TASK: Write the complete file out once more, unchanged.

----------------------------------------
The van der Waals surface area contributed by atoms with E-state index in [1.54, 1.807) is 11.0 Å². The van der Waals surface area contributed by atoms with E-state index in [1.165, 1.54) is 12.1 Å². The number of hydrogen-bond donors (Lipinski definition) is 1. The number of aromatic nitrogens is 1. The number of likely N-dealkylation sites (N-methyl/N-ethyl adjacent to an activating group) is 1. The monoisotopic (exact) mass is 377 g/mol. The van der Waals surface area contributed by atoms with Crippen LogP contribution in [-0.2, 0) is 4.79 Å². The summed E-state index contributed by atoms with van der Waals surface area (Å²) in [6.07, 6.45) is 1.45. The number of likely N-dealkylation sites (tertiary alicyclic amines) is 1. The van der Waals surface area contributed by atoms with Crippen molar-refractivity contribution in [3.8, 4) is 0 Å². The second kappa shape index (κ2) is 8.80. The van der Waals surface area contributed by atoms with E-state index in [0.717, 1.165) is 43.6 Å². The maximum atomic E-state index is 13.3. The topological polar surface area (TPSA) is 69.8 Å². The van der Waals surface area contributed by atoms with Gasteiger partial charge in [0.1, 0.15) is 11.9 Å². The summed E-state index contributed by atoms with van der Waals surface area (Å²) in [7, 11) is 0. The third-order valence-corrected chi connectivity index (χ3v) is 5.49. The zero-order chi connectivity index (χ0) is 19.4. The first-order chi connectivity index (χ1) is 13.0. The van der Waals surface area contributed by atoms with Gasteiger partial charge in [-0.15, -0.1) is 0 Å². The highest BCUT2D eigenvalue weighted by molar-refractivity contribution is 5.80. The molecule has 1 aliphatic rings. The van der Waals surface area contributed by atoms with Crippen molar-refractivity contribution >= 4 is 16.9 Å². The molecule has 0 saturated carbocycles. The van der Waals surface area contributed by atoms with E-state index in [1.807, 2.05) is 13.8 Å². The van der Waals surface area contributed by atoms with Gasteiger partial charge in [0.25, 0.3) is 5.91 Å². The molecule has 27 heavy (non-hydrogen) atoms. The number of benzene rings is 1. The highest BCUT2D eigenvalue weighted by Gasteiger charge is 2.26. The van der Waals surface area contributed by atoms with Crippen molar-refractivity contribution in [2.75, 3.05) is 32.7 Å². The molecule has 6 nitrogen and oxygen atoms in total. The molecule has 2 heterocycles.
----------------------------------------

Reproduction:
The van der Waals surface area contributed by atoms with E-state index in [1.54, 1.807) is 11.0 Å². The van der Waals surface area contributed by atoms with E-state index in [1.165, 1.54) is 12.1 Å². The number of hydrogen-bond donors (Lipinski definition) is 1. The number of aromatic nitrogens is 1. The number of likely N-dealkylation sites (N-methyl/N-ethyl adjacent to an activating group) is 1. The monoisotopic (exact) mass is 377 g/mol. The van der Waals surface area contributed by atoms with Crippen LogP contribution in [-0.2, 0) is 4.79 Å². The summed E-state index contributed by atoms with van der Waals surface area (Å²) in [6.07, 6.45) is 1.45. The number of likely N-dealkylation sites (tertiary alicyclic amines) is 1. The van der Waals surface area contributed by atoms with Crippen molar-refractivity contribution in [3.8, 4) is 0 Å². The second kappa shape index (κ2) is 8.80. The van der Waals surface area contributed by atoms with E-state index in [0.717, 1.165) is 43.6 Å². The maximum atomic E-state index is 13.3. The topological polar surface area (TPSA) is 69.8 Å². The van der Waals surface area contributed by atoms with Gasteiger partial charge in [0.1, 0.15) is 11.9 Å². The summed E-state index contributed by atoms with van der Waals surface area (Å²) in [7, 11) is 0. The third-order valence-corrected chi connectivity index (χ3v) is 5.49. The zero-order chi connectivity index (χ0) is 19.4. The first-order chi connectivity index (χ1) is 13.0. The van der Waals surface area contributed by atoms with Gasteiger partial charge in [-0.15, -0.1) is 0 Å². The highest BCUT2D eigenvalue weighted by molar-refractivity contribution is 5.80. The molecule has 1 aliphatic rings. The van der Waals surface area contributed by atoms with Crippen molar-refractivity contribution >= 4 is 16.9 Å². The molecule has 0 saturated carbocycles. The van der Waals surface area contributed by atoms with E-state index in [1.807, 2.05) is 13.8 Å². The van der Waals surface area contributed by atoms with Gasteiger partial charge in [0.25, 0.3) is 5.91 Å². The molecule has 27 heavy (non-hydrogen) atoms. The number of benzene rings is 1. The highest BCUT2D eigenvalue weighted by Gasteiger charge is 2.26. The van der Waals surface area contributed by atoms with Crippen molar-refractivity contribution in [2.75, 3.05) is 32.7 Å². The molecule has 6 nitrogen and oxygen atoms in total. The molecule has 2 heterocycles.